I would normally be out at gay square dancing right now, it being Tuesday evening (it’s really nice; they let straights in to dance), but I’m home nursing a cold so it doesn’t have a chance to turn into bronchitis, so I’m going to tell you about ketubot instead.
Chum R just called, see. She’s getting married to Mr R, and they want a pretty pretty ketubah. Some months ago, I gave them my usual homework: look at other ketubot and see if there’s anything that jumps out at you. Send me pictures of things you both like. This gives us a vocabulary of visual things to get started with while we all work towards designing something you want on your wall while your kids grow up.
So Chum and Mr R have discovered that he likes tree motifs, and she Very Much Doesn’t like tree motifs, and they’re a bit stumped. So to speak.
What we do is this.
Get a handle on what each person likes. What is it Mr R likes about the tree motif, exactly? Is he a botanist? Does he like the wiggly-wavy shapes leaves make? Maybe he likes fractals. Or irregular fractals. Maybe he likes the idea of tree as family. Or maybe he likes the idea of tree as enormous arching biomass. Maybe he likes green. Maybe he likes organic curves.
Why doesn’t Chum like trees? And, just as importantly, what does Chum like? What does she like about what she likes?
Sometimes it’s really hard to break down a feeling into words and ideas. But if you can do it with “I like trees because they are strong, also because I like green and the way the branches do that dividy thing” and “I don’t like trees because they’re overdone and they make me think of bugs and I like steampunk better anyway”, you can probably do it with other things such as FLOWERS or WHAT YOUR MOTHER SAID ABOUT OUR DOREEN AT PESACH THAT TIME.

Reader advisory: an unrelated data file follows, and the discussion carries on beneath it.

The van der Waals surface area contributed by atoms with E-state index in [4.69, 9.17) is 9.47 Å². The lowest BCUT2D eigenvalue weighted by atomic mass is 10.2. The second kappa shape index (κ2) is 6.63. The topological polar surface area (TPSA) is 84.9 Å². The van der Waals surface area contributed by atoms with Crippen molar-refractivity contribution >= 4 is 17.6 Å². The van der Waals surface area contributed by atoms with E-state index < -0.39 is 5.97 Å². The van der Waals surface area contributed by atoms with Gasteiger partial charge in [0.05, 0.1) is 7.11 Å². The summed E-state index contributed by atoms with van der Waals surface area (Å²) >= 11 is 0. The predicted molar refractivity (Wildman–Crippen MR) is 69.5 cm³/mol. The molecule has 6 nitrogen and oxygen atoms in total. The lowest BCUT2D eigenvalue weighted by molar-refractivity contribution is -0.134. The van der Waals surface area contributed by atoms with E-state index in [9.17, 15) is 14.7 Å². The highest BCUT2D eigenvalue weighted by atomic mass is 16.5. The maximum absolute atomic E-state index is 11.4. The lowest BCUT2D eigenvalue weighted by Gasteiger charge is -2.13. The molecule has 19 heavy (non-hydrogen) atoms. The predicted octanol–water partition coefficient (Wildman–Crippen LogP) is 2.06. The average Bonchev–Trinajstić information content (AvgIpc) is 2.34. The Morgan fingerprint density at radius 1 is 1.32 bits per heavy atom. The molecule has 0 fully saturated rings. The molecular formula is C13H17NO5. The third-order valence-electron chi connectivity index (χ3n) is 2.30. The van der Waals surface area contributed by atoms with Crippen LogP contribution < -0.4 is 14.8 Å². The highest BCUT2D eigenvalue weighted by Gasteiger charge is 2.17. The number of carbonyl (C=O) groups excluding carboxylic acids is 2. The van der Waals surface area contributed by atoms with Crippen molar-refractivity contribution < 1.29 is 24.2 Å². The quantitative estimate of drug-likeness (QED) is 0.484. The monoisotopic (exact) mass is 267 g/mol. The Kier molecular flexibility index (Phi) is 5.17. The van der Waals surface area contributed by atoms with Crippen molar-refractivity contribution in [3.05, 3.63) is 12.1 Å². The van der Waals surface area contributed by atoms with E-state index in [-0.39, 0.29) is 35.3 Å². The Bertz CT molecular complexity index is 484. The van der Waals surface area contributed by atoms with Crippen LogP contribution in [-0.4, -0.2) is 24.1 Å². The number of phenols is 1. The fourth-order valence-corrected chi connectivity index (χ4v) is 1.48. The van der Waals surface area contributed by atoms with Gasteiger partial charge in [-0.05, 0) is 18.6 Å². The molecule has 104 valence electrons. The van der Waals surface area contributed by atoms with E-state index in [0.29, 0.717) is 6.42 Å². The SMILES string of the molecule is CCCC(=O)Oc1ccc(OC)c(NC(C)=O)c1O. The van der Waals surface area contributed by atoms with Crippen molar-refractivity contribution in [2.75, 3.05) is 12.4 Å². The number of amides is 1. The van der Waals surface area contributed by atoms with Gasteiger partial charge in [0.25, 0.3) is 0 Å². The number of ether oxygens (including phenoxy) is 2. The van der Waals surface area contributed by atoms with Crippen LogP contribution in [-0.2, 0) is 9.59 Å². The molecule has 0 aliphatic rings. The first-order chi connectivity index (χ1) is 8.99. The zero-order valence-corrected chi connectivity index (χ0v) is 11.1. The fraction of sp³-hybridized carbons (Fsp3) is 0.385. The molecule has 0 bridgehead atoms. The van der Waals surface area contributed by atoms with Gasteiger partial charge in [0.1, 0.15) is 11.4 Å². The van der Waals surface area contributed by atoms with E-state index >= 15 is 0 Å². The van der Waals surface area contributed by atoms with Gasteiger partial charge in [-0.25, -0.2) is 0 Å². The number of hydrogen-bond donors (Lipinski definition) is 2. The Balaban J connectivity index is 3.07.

Maybe we have a solution already. Maybe we can do a design which involves lots of green and has a feel of strong shapes dividing up into complex delicate ones, which overlap and twist around into the kinds of layers of repeating patterns which give the pleasant feeling of visual befuddlement which turns out to be what Chum likes about steampunk because her favourite part of steampunk is mechanical devices.
Maybe we don’t have a solution yet. So now we try to:
Identify some other visuals that both people like. Maybe you both like the teapot, or the shade of green on the bathroom mat, or the china you picked out, or the way the light and shade play together in the railings outside the shul’s windows.
Maybe we can make a ketubah based on some of those visuals instead. You are both extraordinary, complex, exciting people! Your ketubah can express your shared love of cats and the shul’s railings, and Mr R can join a botany club and Chum can take a course in clockmaking.
Or perhaps that conversation will help us learn that if the tree was kind of stylised, with purple leaves, and some rabbits in waistcoats underneath it, both parties would be satisfied. Nay, delighted.
Maybe we still need more steps. Then we:
Identify some things that both people like. You two are proposing to share some decades together. That suggests you like being together. Chances are, you like being together because you have a shared appreciation for some things. The universe is big and contains many beautiful, marvellous, wondrous things. Tell me about some of the ones you both love.
The super thing about this is that it doesn’t have to be visual. You can tell me about how much you both love the High Line Park and I can refer you to my friend Erika who does awesome papercuts and she’ll make you a papercut of the High Line out of solid awesome. (Or I can make you a High Line ketubah, but I wanted to show y’all Erika because wow.)
Back to the point–maybe some of them are visual. I can speak Visual. Visuals go together in my brain and I can think “hmm, they both like Thing1, Thing2, and Thing3. These have some Visual Elements in common. Let me assemble these Elements, free from distracting extraneous trappings, on paper!”
I can’t explain why this works, but it does often result in Good Things. “We thought we had no shared taste in visuals but we both love this” is a phrase I have heard more than once.
I like this situation a lot as a kind of metaphor for handling relationship issues, to be honest. When exploring around a problem (opposite views on trees! secretly thinking steampunk is pathetic!) we can articulate the parts that make us happy as individuals and identify the mutual soul-resonance which is WHY YOU’RE GETTING MARRIED YES and figure out how to express that as common ground and produce something lovely that gives you warm happyfeelings when you have it in your home.